I’m mentioning balance a fair bit and I figure that’s Émilie’s influence, as there’s balance in much of what she does with her viola noise project luxul. As well as having an appealing sound I am also attracted to the way the word looks, perfectly balanced and palindromic and I didn’t write it with a capital L as the balance would then have been destroyed and it wouldn’t have been right any more. And looking around for luxul things on the internet that seems the way it is so I like that visual aesthetic as well as the way it sounds. The word and the music.  From talking I got more explanations for balance, and the way you can break the luxul word down into two, to reference light, and then the absence of light. It’s not just flung together, it’s thoughtful and considered. It’s only five letters but they’ve made me think about all sorts of stuff. Actually it’s only three letters as two are reflected. I’ve just realized that as I was writing all this down. A recent luxul piece made newly available during the lockdown when it was happening first made me start talking about the luxul angle. A 17 minute improvised viola noise piece just made by the one Émilie person as one track from a stack of pedals with individual abilities to loop, distort, delay and reverberate. I was also made aware of initial lockdown experiments into phone feedback, with laptop microphone and viola. Émilie doesn’t yet know where these experiments will lead to but it is good to see the creativity there doing just what it does, creating. What it will ultimately create we will have to wait and see, but in the meantime the sense of fun and play in her work makes the new things happen.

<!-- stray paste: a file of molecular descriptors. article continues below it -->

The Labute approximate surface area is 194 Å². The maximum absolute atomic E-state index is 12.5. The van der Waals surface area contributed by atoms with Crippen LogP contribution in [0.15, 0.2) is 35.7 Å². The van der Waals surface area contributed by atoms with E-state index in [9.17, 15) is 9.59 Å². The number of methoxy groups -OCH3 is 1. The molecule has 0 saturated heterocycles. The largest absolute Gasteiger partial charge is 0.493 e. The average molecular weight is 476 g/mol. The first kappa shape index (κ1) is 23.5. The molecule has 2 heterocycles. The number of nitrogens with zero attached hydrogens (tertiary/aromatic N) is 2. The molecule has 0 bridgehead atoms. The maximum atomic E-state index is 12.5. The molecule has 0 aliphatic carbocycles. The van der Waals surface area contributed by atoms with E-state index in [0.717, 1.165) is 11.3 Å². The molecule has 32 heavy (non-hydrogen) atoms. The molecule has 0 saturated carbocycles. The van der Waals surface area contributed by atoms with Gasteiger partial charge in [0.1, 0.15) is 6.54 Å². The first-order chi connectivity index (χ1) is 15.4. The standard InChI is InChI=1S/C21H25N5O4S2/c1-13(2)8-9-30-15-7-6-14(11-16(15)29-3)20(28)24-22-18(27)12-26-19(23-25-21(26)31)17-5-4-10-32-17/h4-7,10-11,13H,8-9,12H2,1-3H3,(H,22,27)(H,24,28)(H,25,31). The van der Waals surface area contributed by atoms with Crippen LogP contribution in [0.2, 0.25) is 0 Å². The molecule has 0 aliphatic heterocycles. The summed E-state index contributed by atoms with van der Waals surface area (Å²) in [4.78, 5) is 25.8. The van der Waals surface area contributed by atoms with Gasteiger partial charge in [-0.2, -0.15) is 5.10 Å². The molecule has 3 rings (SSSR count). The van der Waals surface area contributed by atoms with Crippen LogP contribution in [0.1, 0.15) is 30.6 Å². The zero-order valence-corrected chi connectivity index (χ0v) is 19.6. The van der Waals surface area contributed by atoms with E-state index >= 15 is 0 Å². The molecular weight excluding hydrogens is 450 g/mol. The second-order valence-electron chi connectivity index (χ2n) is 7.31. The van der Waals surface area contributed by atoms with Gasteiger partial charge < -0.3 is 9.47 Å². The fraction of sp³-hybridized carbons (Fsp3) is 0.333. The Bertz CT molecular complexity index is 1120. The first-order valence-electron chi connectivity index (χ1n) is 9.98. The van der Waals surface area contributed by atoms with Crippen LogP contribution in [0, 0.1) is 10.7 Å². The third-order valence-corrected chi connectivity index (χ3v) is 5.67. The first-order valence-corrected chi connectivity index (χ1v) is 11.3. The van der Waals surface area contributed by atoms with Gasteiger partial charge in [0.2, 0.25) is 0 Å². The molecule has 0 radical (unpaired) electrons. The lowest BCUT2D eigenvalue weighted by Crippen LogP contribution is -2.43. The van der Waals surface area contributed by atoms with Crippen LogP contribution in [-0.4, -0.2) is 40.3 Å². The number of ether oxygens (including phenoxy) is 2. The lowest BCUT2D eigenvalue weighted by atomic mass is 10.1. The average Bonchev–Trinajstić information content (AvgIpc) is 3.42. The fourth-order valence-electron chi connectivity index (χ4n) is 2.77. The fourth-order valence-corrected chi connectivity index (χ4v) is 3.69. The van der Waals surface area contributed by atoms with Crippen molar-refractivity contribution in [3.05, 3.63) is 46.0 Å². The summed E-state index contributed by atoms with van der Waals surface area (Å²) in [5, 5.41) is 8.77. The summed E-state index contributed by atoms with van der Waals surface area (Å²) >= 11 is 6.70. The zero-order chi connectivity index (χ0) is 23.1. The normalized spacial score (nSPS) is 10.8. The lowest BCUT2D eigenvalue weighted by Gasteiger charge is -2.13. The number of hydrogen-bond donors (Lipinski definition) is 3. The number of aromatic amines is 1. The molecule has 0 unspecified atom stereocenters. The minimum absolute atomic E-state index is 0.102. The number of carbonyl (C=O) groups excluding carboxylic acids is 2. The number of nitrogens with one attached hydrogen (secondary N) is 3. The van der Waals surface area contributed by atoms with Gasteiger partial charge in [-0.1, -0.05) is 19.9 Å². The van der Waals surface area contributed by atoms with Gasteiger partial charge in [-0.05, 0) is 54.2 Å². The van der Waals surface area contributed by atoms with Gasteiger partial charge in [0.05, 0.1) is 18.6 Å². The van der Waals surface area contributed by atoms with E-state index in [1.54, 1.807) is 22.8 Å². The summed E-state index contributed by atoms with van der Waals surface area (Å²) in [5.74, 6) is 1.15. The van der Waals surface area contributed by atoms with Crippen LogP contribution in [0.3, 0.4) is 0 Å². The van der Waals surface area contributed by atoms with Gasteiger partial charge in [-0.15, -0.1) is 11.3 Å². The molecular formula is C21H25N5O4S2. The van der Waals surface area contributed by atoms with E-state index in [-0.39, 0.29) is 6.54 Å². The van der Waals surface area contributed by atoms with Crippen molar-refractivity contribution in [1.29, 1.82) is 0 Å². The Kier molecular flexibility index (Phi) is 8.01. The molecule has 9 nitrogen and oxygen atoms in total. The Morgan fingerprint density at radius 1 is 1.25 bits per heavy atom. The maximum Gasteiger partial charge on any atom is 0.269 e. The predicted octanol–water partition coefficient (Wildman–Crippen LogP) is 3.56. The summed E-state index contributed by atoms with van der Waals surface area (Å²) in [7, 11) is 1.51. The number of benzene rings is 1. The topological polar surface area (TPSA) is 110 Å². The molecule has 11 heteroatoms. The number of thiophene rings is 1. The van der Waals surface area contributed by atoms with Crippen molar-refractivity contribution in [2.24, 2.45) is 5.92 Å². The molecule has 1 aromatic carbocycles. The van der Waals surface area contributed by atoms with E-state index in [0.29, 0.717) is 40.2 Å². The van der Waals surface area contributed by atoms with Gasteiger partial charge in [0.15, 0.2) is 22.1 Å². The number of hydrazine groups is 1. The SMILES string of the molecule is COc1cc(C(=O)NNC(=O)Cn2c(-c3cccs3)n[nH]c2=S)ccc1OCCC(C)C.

So from the dark and light balances of luxul we took balance over to another recent work. The Beach is Calling and We Must Go. That’s what it’s called, that’s why I used the capital letters. I watched this on my own the night before we met. A ten minute film piece for her partner Danica and starring the both of them having a beach holiday in their flat. An alternative to the beach holiday that her partner craved since she came out as trans late last year. The beach holiday while transitioning was then denied by the corona and so Émilie made this for them both. As a piece of art I felt what? I don’t know, I can only keep saying something’s good so many times. I felt amazed by it. I was thinking oh yeah nice, I like that bit and I like this other bit too and reference point this and reference point that. Sometimes when I see artist video works in galleries I can engage with them for a minute or so and then think yeah ok thanks and move on except probably for Bill Viola, but this film kept me fully engaged throughout and my engagement built to more engagement as it went on. Then I had this thought about why I was liking it so much and I recognized that it is because it is kind and it is a gift and it has empathy and it is a nice thing to do for someone. As a piece of art I was fully loving it but then when I took the art context thing away in my head and watched it plainly as an act of kindness it just made me go all funny with joy and stuff. So yeah, I can go on about it all day but ultimately I can just say to other people just go watch it, it’s a nice thing. There’s plenty of negative morose stuff about if you just want to keep feeding yourself with that but this shone out to me as a heartwarming antidote.